RE: Survey: "Screen shots" (long)

Subject: RE: Survey: "Screen shots" (long)
From: KMcLauchlan -at- chrysalis-its -dot- com
To: "TECHWR-L" <techwr-l -at- lists -dot- raycomm -dot- com>
Date: Tue, 11 Dec 2001 16:59:34 -0500

Running summary:

So far what most people seem to be telling me is that
I'm wasting time and effort. The premise, of course,
is that their screen caps are always razor sharp and
take no time at all to get that way, no matter how much
they may get resized.

My experience has been somewhat different. The screen-caps
I work with include some standard Windows install stuff,
some configuration dialogs in Windows and other operating
systems, some error message windows/boxes from any-and-all
of those systems, and some screens from other companies'
products, where our product integrates with theirs.
That means, they come in all sizes and shapes and ,
ninety-nine times out of a hundred, the window (error
message, dialog box, etc.) doesn't have any resizing
handles and so cannot be resized BEFORE the screen-cap
is taken.

I occasionally get lucky and (with a bitmap program)
tinker a screen-shot into a state where it looks clear
and clean in PDF on my 1600 x 1200 display, AND on my
neighbor's 800 x 600 display, AND on our in-house laser
printers (several kinds), AND when commercially printed
and bound. Not very often.

Mostly, the lettering will suffer, especially when the
message window is wide, requiring a lot of shrinking
to fit it on my 7.5 x 9-inch page format (minus margins,
of course). For me, it worked out that the time and
frustration I'd spend on tweaking the bitmap characteristics
and then trying it out at two or three screen resolutions
and on a BW and a color laser printer... took as much
out of me as just slapping together a duplicate
of it in Visio. Also, if the screen changes slightly
before product release, it's simple to tweak the
text and re-save. If a bitmap screenshot needed a lot
of massaging in a bitmap editor, then the revised one will
need it all over again.

As I said, when there are decorative graphical elements
in a window (mostly, little theme pictures, like
the globe and computer, or like the shredded-window icon)
then I just copy those in as small bitmaps within my vector
drawing. I don't try to re-invent those wheels. I don't
care if the windoze logo happens to get smudgy and
pixellated at some resolutions, as long as the text
and the bounding boxes are razor sharp, cuz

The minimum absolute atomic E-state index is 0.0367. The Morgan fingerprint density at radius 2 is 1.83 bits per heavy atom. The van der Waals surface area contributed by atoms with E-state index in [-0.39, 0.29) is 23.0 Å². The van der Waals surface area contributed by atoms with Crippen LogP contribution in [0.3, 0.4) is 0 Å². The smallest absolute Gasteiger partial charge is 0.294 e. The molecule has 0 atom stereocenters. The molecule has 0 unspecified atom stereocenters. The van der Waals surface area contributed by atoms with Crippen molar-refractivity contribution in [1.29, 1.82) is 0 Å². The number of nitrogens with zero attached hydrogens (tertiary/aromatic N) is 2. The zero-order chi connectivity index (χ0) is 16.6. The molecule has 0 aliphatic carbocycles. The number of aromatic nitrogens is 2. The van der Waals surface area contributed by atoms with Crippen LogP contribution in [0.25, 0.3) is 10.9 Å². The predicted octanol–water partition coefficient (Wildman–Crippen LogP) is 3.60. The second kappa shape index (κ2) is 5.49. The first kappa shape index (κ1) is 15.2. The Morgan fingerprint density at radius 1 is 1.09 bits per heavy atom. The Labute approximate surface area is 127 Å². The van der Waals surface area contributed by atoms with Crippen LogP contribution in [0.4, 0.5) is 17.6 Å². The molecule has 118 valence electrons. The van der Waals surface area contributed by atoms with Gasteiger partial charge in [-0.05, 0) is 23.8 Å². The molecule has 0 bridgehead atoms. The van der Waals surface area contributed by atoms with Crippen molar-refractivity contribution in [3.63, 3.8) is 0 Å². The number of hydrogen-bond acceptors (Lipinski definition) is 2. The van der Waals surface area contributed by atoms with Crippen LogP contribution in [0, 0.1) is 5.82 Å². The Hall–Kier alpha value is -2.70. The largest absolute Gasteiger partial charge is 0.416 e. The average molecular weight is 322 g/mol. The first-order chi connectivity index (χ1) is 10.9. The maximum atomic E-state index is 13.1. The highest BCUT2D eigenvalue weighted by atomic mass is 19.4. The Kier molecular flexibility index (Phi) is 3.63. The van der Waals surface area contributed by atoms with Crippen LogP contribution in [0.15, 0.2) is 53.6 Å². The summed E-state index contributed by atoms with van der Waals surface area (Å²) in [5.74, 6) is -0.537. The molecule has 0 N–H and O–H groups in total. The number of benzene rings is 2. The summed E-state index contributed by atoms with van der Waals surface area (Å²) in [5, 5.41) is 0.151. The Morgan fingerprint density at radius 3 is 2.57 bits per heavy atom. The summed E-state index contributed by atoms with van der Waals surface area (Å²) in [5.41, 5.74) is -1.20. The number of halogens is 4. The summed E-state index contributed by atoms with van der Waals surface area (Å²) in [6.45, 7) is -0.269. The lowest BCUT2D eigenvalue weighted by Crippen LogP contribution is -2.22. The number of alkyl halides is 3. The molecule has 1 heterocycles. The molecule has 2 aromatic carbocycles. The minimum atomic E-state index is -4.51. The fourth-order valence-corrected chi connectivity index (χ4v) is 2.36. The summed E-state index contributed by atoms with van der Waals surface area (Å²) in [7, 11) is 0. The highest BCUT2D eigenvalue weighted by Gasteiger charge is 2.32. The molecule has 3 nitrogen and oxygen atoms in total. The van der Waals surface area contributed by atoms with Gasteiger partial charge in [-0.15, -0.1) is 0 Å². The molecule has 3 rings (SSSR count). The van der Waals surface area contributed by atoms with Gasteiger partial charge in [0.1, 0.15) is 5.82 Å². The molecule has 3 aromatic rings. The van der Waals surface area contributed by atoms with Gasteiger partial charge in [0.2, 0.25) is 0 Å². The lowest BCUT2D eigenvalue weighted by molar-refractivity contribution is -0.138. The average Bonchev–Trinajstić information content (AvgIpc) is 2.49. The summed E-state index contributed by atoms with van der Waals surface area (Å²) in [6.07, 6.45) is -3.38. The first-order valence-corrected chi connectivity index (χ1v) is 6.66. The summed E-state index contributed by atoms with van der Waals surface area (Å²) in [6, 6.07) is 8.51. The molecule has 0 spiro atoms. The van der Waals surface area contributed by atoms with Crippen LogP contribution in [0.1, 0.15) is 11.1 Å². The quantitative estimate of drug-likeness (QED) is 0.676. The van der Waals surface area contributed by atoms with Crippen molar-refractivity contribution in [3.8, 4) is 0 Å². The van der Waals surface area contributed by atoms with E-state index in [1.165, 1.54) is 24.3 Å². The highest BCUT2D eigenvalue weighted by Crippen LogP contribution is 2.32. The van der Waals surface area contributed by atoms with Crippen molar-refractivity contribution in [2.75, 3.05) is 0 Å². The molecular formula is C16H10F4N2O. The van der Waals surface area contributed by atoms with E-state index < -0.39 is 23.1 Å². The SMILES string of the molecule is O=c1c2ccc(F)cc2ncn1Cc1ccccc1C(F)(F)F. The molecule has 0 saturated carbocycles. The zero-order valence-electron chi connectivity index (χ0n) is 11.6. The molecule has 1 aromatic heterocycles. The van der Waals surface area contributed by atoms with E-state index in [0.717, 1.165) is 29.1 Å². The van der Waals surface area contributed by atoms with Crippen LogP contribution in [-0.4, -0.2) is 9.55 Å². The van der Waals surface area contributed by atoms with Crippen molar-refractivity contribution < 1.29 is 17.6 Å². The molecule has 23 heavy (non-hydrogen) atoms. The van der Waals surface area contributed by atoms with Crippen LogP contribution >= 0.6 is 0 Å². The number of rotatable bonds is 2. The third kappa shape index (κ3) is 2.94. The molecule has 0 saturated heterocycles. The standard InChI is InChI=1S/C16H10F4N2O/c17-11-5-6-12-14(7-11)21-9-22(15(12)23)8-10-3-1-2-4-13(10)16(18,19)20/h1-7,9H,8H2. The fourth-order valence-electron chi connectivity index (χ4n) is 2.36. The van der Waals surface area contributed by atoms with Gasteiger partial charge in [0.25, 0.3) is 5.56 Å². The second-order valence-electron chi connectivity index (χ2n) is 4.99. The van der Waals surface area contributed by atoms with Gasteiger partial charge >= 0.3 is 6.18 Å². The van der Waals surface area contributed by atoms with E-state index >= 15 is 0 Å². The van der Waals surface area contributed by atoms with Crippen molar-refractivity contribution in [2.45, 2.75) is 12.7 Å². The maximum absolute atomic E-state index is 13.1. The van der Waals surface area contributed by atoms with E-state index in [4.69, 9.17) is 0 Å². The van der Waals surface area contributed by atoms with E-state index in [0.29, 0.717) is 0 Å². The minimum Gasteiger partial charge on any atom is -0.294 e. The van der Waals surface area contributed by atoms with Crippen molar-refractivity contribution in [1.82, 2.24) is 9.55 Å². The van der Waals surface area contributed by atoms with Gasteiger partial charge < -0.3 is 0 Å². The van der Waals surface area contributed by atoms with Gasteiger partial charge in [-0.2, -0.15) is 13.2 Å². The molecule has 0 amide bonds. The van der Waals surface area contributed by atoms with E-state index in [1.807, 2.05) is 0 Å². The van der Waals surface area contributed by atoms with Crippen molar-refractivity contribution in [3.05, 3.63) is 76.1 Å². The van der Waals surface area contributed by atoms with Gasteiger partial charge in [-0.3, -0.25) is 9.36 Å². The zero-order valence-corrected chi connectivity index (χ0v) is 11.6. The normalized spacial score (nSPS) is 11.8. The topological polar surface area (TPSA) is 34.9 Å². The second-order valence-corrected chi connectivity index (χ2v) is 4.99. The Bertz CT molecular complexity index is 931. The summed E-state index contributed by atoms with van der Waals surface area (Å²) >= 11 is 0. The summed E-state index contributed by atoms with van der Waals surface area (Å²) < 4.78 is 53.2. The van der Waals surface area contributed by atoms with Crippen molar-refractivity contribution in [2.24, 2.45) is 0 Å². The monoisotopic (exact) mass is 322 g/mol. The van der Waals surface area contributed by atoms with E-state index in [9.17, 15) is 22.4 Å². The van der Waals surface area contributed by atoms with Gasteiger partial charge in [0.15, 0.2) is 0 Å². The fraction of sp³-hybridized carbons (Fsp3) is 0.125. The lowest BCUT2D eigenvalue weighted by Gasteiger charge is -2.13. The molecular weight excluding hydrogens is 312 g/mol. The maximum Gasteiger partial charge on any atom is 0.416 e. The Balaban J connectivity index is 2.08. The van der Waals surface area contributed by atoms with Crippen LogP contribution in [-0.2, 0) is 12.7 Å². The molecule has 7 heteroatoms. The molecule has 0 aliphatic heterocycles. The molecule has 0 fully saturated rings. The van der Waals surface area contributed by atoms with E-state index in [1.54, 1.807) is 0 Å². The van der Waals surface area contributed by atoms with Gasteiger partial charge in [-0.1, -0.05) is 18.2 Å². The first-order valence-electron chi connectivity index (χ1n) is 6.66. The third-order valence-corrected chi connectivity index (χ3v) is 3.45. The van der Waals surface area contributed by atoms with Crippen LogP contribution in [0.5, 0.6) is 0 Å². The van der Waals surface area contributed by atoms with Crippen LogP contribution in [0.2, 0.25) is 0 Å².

the text contains the info that the customer needs.

The rest is just meant to look familiar enough that
they recognize what screen they're on.

The argument that an imperfect rendering of the
interface elements will distract and confuse the user
seems to be countered as follows.
Many of us need to show fairly standard activities
that nevertheless are partly at the mercy of the
particular status of the user's computer.

You can show the reader the process of verifying or
enabling/disabling, or removing a driver from Windows,
for example, but you can't show him exactly what he
will see on his screen when he opens the "Devices"
dialog. Almost of necessity, *his* list of installed
drivers and devices will be different from yours,
so not only will your screenshot show a slightly
different font and maybe a different Pantone color
in the title bar, but it will show a different list.

If you, as a manual-reading user, are knocked
off-kilter by noticing the difference between 11-pt
Humanist531Bt versus 11-pt Ariel Blk, aren't you
going to be absolutely devastated trying to find
<Devicename> on your screen among a bunch of entirely
different words and names than what that inconsiderate
writer shows in the manual?

Truth be told, graphic handling is one of the few things
I miss from using MS Word. Because Word gloms onto graphics
and makes them its own, it's very good at outputting them
directly to screen or to print. FrameMaker has been much
nicer for other things, but it doesn't beat graphics into
submission the way Word did. It takes a much more hands-off
C'est la vie. C'est la guerre.

I'm expecting the adventure to continue as I attempt to
move to Linux (causing me to abandon Frame... and Visio). :-)

A final thought. Someone is bound to say (and I see there are
some more additions to this thread that I have yet to read)
that "The customer is always right." Well, I'd like to suggest
that the customer is always right only when the customer is
willing to PAY to be always right... Otherwise, the customer
gets a solution that compromises across all the customers who
pay the regular price.




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